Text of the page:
Carrier Corporation, Tyler, makes thousands of the "U" shaped beat exchanger tubes each year. To keep the walls of the heat exchanger tube from collapsing, a "ball mandrel" was inserted part way into the tube before it was bent around a circular die. The process had many drawbacks. The mandrels were expensive and the steel regularly destroyed the mandrel. The lubricant oil used cost $500/week, plus added costs for disposal. The process was difficult to control and therefore had a high scrap rate.
The solution is to add wrinkles to the tubes, much like hospital soda straws with a wrinkled section. A mandrel is still used to keep the tube walls from collapsing when it first starts to bend, but the mandrel is now made from hard plastic and costs $10 instead of $400. The new buuet-shaped die around which the tube is bent has grooves cut into it every half-inch. As the tube is bent, the metal actually begins to flow like a very thick liquid and fits in the grooves that forms the wrinkles, which relieves the stress that builds up as the tube bends. Equipment to perform this process was purchased from Eaton Leonard Corporation in Carlsbad California.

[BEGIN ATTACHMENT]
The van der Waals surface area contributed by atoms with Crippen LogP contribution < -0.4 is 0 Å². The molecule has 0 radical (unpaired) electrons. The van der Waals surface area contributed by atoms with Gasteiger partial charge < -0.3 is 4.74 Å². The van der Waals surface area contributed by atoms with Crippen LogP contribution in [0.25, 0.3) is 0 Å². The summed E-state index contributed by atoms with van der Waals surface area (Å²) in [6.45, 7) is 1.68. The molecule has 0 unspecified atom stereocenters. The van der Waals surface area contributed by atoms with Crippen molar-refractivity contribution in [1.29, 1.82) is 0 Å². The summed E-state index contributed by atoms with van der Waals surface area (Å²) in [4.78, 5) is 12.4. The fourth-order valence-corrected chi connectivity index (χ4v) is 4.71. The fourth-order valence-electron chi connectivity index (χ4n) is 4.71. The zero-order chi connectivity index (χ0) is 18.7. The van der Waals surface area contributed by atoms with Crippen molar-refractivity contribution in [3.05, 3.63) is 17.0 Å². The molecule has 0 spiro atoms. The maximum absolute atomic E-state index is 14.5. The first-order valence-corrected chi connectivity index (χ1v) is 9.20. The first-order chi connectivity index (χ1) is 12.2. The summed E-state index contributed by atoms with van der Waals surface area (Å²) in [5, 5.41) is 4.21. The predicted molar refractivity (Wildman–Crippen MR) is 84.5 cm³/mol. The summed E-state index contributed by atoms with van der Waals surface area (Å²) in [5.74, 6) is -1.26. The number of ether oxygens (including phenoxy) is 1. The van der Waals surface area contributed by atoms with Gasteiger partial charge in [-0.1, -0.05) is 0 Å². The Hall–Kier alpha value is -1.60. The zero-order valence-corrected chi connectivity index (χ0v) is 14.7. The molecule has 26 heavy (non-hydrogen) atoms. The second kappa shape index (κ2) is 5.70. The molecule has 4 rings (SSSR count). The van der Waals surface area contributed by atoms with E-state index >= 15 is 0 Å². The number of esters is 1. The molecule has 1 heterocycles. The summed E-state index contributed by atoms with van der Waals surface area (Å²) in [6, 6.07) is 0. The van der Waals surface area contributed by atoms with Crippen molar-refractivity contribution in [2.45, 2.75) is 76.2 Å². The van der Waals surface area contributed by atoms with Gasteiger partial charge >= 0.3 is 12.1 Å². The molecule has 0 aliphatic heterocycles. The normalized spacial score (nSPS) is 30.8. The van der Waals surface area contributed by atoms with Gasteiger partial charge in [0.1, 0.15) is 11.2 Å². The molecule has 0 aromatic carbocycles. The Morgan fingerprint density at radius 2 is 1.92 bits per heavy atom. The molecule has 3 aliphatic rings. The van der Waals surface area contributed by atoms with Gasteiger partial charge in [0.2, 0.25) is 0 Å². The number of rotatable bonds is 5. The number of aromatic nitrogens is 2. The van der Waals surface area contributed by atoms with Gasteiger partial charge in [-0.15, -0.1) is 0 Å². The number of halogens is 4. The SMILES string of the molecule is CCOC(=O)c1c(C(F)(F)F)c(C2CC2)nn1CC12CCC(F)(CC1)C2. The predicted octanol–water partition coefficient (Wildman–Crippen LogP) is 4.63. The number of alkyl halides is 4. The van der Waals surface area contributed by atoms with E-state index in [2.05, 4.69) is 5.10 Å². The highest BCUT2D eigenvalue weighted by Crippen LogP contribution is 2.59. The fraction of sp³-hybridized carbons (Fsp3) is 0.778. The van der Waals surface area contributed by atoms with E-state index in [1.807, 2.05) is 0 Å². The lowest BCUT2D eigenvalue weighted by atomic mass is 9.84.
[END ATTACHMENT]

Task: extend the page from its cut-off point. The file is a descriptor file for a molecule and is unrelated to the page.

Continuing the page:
The new method totally eliminated the use of expensive lubricants and therefore its disposal.
Details of Reductions
Additional Information :
Scrap costs are greatly reduced as well as tooling costs and machine repair, cost savings are over $100,000 per year.